12 Volt Fluorescent inverter for 20 - 40 Watt tubes

Posted on Jun 6, 2012

This is a low-cost project for 20 or 40 watt fluorescent tubes. However the most efficient is to use a 40 watt tube (or two 20 watt tubes in series). It's a circuit you can put together from junk box components or build from a kit. It's very simple to build and requires no printed circuit board. The transformer is hand-wound on a ferrite rod (from an old transistor radio) and the winding wire can be salvaged from an old transformer. The ferrite core of the transformer is an antenna rod from an old transistor radio. You could use a slab antenna but we have chosen a 10mm diameter rod, 8cm long and the first winding to be wound on it is called the primary. We are purposely keeping costs down to show how cheaply it can be put together.

12 Volt Fluorescent inverter for 20 - 40 Watt tubes
Click here to download the full size of the above Circuit.

Depending on your stock of parts, the cost could range from $3.00 to about $15.00 and if the wires from the transformer are soldered to the ends of the tube(s), you can create a free-standing light that can be set-up in the garden to illuminate a dark area without the fear of running 240v wiring. The cost of powering the circuit is about 22 watts and this will produce the same light output as a 60 watt globe. With a normal fluoro operating on the 240v mains, a ballast (or choke) is needed in series with the tube to limit the current after the tube has "struck". This ballast dissipates about 10-20 watts for a 20 watt tube and reduces the efficiency of the circuit. If the ballast is replaced with an electronic circuit and high-frequency transformer, the losses are less than 5 watts. Furthermore, if we do not drive the tube as hard as the 240v version we can get even better efficiency. The size of tube, you will need, will depend on the area you wish to illuminate and the battery capacity you have available, however it is important to realise that the higher wattage tubes offer the greatest efficiency. This is because they have a longer length and larger diameter (than say an 8 watt tube) and give more light over a larger area. That's why we have concentrated our design on the 40 watt tube. You can get plenty of circuits and devices that power the 4, 6 and 8 watt tubes but nothing has been done for the 40 watt variety....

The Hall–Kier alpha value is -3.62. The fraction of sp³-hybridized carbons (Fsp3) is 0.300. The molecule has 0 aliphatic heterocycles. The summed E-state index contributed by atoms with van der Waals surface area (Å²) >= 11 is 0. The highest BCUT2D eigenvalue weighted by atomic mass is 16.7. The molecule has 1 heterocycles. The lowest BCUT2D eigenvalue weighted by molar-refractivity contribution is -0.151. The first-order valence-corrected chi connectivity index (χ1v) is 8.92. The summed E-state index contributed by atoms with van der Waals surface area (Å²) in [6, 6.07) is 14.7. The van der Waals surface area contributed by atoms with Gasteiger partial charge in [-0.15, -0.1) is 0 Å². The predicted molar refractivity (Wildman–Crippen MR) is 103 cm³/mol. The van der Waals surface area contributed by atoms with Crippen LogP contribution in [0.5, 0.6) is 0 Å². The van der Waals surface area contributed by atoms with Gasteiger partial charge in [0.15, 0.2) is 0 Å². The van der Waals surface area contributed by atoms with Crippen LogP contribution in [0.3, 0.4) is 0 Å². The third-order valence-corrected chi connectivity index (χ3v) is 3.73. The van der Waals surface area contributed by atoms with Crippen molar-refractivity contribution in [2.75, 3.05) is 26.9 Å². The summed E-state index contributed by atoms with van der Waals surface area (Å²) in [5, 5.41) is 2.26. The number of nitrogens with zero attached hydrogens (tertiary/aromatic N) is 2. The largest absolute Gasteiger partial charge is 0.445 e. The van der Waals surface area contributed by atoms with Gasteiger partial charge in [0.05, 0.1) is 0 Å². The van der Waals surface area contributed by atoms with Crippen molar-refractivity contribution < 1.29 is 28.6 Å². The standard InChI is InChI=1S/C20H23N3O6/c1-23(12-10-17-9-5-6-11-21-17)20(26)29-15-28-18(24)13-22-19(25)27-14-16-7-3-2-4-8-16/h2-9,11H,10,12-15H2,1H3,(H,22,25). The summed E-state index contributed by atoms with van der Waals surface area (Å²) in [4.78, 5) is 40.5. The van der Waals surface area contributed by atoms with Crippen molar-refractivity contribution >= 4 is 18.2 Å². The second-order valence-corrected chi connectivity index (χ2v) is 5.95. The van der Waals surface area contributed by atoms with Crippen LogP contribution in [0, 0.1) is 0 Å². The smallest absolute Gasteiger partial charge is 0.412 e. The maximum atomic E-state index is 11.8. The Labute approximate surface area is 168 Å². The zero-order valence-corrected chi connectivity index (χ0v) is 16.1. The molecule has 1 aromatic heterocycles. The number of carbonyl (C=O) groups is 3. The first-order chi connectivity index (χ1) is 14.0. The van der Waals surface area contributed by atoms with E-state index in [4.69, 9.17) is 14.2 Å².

Leave Comment

characters left:

New Circuits



Popular Circuits

Pic-Plot : a GPIB to RS-232 converter
IR Link PIC tranceiver
Digital Stopwatch With 7-segment Schematic
HandyBoard 16 servo addon and software
sequential timer
Cordless Phone Backup
28 LED Clock Timer
Complete Ar/Kr Ion Laser Power Supply Schematics
Sawtooth generator circuit a
Zero consumption Anti-theft High power Code Switch for E-Bike Batteries